Health care quality stakeholders are invited to join the Quality Innovation Network National Coordinating Center on Wednesday, October 11 for its next Medication Safety National Learning & Action Network online training, which will focus on patient activation and prescription drug monitoring.  
CMS’ Quality Improvement Organization (QIO) Program Patient Safety Lead shares how the QIO Program and stakeholders across the health care spectrum are working to address the opioid epidemic and improve the safety of opioid prescribing.
Providers and other health care quality stakeholders are invited to join the Quality Innovation Network National Coordinating Center on Wednesday, July 12, for its next Medication Safety National Learning & Action Network online training.  
Patient advocate Bill Gossard has experienced the burden—and sometimes harm—that multiple medications can place on patients and their families. Gossard’s wife Helen took 18 medications every day toward the end of her life, and four different physicians prescribed those medications.
Inspired by one patient’s experience, atom Alliance—the Quality Innovation Network-Quality Improvement Organization (QIN-QIO) serving Alabama, Indiana, Kentucky, Mississippi and Tennessee—has created a tool to address the threat posed by overprescribing medications.
CMS’ antibiotic stewardship subject matter expert shares with QIO News the latest updates about QIN-QIOs’ efforts to better manage the use of antibiotics in clinical settings.
New England QIN-QIO—the QIN-QIO serving Connecticut, Maine, Massachusetts, New Hampshire, Rhode Island and Vermont—is helping address the opioid crisis in Connecticut by engaging pharmacists to help better manage patients’ use of opioids.
The opioid epidemic is impacting seniors in different ways than younger adults. Alliant Quality QIN-QIO discusses strategies for patient engagement and education to increase opioid safety. 
The QIO Program is committed to using the latest in health information technology to improve efficiency and care. Here are three ways QIN-QIOs are working toward this goal.
A New Jersey pharmacist reveals how a home visit helped a patient who was recently released from the hospital avoid a serious adverse drug event and learn how to better manage her own care.  
A new mobile app from Atlantic Quality Innovation Network helps clinicians determine if and when patients should stop anticoagulants prior to elective surgery.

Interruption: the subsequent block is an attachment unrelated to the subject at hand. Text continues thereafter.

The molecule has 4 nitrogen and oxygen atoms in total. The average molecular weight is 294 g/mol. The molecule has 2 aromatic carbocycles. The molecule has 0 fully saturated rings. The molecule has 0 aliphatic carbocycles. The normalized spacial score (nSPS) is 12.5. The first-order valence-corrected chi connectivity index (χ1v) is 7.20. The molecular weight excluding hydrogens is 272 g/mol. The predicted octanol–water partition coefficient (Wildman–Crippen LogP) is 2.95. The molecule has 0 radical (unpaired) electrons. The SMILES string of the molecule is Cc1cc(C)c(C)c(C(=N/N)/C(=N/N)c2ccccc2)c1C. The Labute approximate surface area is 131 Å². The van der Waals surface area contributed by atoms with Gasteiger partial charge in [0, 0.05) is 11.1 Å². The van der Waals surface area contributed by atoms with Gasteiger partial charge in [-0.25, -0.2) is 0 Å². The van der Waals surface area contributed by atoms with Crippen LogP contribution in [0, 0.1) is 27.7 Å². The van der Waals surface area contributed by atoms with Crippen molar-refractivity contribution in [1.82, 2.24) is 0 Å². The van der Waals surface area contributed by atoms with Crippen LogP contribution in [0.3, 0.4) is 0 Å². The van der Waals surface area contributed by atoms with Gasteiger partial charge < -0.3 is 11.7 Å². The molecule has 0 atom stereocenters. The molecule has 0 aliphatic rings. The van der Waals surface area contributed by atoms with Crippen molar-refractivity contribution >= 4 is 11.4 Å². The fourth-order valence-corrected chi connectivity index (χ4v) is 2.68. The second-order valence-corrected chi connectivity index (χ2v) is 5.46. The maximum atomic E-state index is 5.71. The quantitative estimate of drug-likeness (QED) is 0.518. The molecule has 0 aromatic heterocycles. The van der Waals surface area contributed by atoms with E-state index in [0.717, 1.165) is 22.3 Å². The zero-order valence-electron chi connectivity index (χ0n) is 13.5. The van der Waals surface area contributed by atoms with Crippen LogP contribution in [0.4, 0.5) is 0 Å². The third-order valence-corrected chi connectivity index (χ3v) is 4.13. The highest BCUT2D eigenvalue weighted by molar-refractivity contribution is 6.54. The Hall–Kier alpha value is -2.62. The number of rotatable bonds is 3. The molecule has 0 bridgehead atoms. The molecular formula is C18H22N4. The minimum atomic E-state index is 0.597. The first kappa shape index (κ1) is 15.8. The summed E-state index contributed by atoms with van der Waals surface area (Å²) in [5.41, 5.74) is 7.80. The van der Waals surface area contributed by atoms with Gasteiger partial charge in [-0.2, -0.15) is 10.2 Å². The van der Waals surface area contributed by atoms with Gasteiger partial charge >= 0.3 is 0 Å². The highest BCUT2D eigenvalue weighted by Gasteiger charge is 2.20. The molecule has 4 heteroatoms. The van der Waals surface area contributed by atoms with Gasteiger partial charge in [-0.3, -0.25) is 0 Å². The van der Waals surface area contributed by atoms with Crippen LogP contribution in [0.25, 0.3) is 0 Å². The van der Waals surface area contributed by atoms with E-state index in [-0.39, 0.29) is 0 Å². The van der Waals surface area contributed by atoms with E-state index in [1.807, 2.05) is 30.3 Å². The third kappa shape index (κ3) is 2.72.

From his motorized wheel chair, Bill Turley waves to friends along the hallways at the Villages of Southern Hills, a long-term care facility and his home in Tulsa, Oklahoma. Family pictures and musical instruments adorn his room there. He talks about his love for music and his respect for the English program at Oklahoma State University, his alma mater. He serves as the president of the Villages resident council. He enjoys writing and Internet surfing, he plays multiple musical instruments, and he rides an oversized trike in the courtyard of the home.
CMS’ Government Task Leader for the QIO Program’s Coordination of Care Task highlights the QIN-QIOs’ efforts in improving care transitions and coordination of care.
Telligen brings community pharmacists to the table for new perspectives on patient care and outcomes.
The CMS QIO Program is one of the largest federal programs dedicated to improving health quality at the community level, but it started as just a bill. Celebrate our history as we reach 50 years of evolution and innovation in health care.
The QIO Program’s Patient Safety Program Lead discusses how QIN-QIOs are building on past successes to make health care safer across multiple settings.
IPRO, the organization leading the Atlantic Quality Innovation Network, recently developed some free tools to help providers prevent adverse drug events.
Medications offer a variety of benefits, but they can come with great risk when not prescribed, administered or managed properly. Older adults are twice as likely to visit the emergency department and seven times more likely to be hospitalized due to adverse drug events (ADEs) than people under age 65. The Centers for Medicare & Medicaid Services has even set a national goal to prevent and eliminate ADEs in 265,000 lives per year.